Truth in Fantasy

By |2020-07-22T20:40:35-04:00April 24th, 2020|Categories: Culture|Tags: , , , , |

Some people have trouble with fantasy as great drama. I've never understood why. Realism in art does not necessarily mean a kind of dutiful depiction of the mundane, the kitchen details of everyday life. It has always seemed to me that our most profound stories reach back to the mythic and ritualistic elements of early human communal life -- those deep, dark shared experiences of mystery, awe, divinity...

Music in the Digiverse

By |2020-04-21T07:58:47-04:00April 17th, 2020|Categories: Culture|Tags: , , |

I recently wrote a piece on changes in the music industry brought on by the migration of virtually everything from creation, through promotion to distribution and consumption online. I used the rise of Gen Z phenom Billie Eilish, and the role played by social media in her ascent as an example of the powerful changes that are reshaping the industry. I left one set of observations to treat separately in a short follow-up piece. Although everyone under thirty is familiar with what I will call the web multiplier effect on the popular song, I would like to draw out [...]

Billie Eilish

By |2020-07-22T20:47:01-04:00April 16th, 2020|Categories: Culture, Featured Culture|Tags: , , , , |

Every once in a while this culture vulture finds talent and perhaps more than talent in places where I might never have looked even a few years ago. The ability to discern outcrops in the cultural landscape has been transformed by technology -- we can see so much farther and so much more clearly without ever leaving our computer cockpit.  Since it is an article of faith with me that creativity at the highest levels is an inexplicable enigma and can crop up anywhere at any time, this extended vision is a wonderful thing. Thanks to the [...]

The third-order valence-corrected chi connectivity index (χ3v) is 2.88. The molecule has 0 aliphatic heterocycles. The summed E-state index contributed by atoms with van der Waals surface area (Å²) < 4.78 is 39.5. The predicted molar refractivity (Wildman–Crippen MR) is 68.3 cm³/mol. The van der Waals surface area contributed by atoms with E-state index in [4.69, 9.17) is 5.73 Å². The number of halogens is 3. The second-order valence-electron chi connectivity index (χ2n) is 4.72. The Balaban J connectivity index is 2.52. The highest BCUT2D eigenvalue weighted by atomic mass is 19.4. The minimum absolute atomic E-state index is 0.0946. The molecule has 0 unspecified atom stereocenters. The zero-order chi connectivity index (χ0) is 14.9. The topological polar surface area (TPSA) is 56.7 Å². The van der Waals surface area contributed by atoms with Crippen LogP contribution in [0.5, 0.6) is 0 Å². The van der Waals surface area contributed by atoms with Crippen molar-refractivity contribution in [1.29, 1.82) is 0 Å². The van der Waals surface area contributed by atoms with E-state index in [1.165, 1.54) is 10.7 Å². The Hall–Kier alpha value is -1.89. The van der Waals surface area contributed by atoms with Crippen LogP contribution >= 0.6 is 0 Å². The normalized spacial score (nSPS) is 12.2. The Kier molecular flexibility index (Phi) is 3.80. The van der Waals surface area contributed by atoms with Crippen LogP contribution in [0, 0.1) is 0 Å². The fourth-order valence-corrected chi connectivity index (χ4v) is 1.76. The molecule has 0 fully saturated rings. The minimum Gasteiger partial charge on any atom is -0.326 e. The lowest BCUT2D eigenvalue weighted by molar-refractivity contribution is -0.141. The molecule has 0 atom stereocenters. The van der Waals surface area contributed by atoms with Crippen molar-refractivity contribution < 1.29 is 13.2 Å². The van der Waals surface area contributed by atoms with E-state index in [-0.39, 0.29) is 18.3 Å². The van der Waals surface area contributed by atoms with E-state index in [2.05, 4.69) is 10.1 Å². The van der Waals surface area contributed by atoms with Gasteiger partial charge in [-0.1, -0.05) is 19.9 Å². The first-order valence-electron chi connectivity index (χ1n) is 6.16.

Young Muslims in Prison

By |2020-07-22T20:35:17-04:00October 31st, 2014|Categories: Culture|Tags: , , |

Learning from Young Muslims in Prison A Recommended Essay The essay is a truly admirable literary form. Great essayists tend to be writers who range widely through literature, ideas and social mores, and distill the essence of their observations into powerfully cogent and concise prose. Great essayists have never been common on the ground, (George Orwell died in 1948) and there aren’t many around today that I know of. Theodore Dalrymple is such a one. A well travelled, magnificently well-read physician who spent many years as a consulting psychiatrist in English prisons, his often [...]

Brillig and Slithy Toves

By |2020-07-22T20:38:52-04:00August 13th, 2014|Categories: Culture|Tags: , |

I have a friend who writes poetry. I find this admirable. Poetry is not exactly the signature art form of this young millennium. There are reasons for this, of course — most of them reflecting rather large gaps in the modern cultural curriculum. Most of us did not attend a hoighty-toighty Ivy League prep school and have not had, in our formative years, the good fortune to come across a Peter Keating  (the character played by the much lamented Robin Williams in Dead Poets’ Society). By the time we get to college, many of our literary habits [...]

Television as High Art

By |2020-04-21T09:03:20-04:00September 27th, 2013|Categories: Culture|Tags: , , |

If someone were to ask me where the most sophisticated, sustained and psychologically compelling explorations and evocations of the human condition (my definition of high art) are coming from here and now, I would say, wait for it, episodic television.  This statement will require a good deal of defence. Most culturally sophisticated types would place television far below poetry, theatre, novels, music and even movies as expressions of profound artistic endeavour.  I think they are wrong. The case for television can be made especially episodic television where characters develop and change -- the sort of things that [...]